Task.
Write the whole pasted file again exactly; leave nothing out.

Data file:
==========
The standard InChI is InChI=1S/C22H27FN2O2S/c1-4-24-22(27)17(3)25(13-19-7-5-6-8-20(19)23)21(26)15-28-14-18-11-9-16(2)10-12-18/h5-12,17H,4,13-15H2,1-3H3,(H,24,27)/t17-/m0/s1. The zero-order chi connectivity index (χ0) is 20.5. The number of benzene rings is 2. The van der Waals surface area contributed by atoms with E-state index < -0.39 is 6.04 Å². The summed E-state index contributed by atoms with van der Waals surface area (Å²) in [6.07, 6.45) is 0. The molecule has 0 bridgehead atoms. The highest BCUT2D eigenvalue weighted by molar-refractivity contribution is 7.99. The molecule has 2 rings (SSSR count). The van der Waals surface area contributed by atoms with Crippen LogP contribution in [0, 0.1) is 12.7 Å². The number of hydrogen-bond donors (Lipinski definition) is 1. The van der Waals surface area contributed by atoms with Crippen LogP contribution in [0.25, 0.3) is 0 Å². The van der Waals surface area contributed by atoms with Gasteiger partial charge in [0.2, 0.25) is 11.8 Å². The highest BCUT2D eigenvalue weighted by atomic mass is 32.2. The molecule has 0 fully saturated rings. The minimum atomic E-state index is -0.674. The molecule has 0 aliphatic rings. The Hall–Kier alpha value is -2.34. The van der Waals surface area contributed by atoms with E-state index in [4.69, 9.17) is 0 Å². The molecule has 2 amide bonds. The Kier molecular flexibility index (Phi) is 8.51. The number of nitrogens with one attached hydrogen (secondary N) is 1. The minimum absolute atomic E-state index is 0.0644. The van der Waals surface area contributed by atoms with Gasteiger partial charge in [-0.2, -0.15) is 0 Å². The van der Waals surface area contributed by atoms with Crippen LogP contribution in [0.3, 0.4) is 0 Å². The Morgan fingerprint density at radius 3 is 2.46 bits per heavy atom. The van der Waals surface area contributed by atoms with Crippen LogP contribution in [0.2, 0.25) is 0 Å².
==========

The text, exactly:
The standard InChI is InChI=1S/C22H27FN2O2S/c1-4-24-22(27)17(3)25(13-19-7-5-6-8-20(19)23)21(26)15-28-14-18-11-9-16(2)10-12-18/h5-12,17H,4,13-15H2,1-3H3,(H,24,27)/t17-/m0/s1. The zero-order chi connectivity index (χ0) is 20.5. The number of benzene rings is 2. The van der Waals surface area contributed by atoms with E-state index < -0.39 is 6.04 Å². The summed E-state index contributed by atoms with van der Waals surface area (Å²) in [6.07, 6.45) is 0. The molecule has 0 bridgehead atoms. The highest BCUT2D eigenvalue weighted by molar-refractivity contribution is 7.99. The molecule has 2 rings (SSSR count). The van der Waals surface area contributed by atoms with Crippen LogP contribution in [0, 0.1) is 12.7 Å². The number of hydrogen-bond donors (Lipinski definition) is 1. The van der Waals surface area contributed by atoms with Crippen LogP contribution in [0.25, 0.3) is 0 Å². The van der Waals surface area contributed by atoms with Gasteiger partial charge in [0.2, 0.25) is 11.8 Å². The highest BCUT2D eigenvalue weighted by atomic mass is 32.2. The molecule has 0 fully saturated rings. The minimum atomic E-state index is -0.674. The molecule has 0 aliphatic rings. The Hall–Kier alpha value is -2.34. The van der Waals surface area contributed by atoms with E-state index in [4.69, 9.17) is 0 Å². The molecule has 2 amide bonds. The Kier molecular flexibility index (Phi) is 8.51. The number of nitrogens with one attached hydrogen (secondary N) is 1. The minimum absolute atomic E-state index is 0.0644. The van der Waals surface area contributed by atoms with Gasteiger partial charge in [-0.2, -0.15) is 0 Å². The van der Waals surface area contributed by atoms with Crippen LogP contribution in [0.3, 0.4) is 0 Å². The Morgan fingerprint density at radius 3 is 2.46 bits per heavy atom. The van der Waals surface area contributed by atoms with Crippen LogP contribution in [0.2, 0.25) is 0 Å².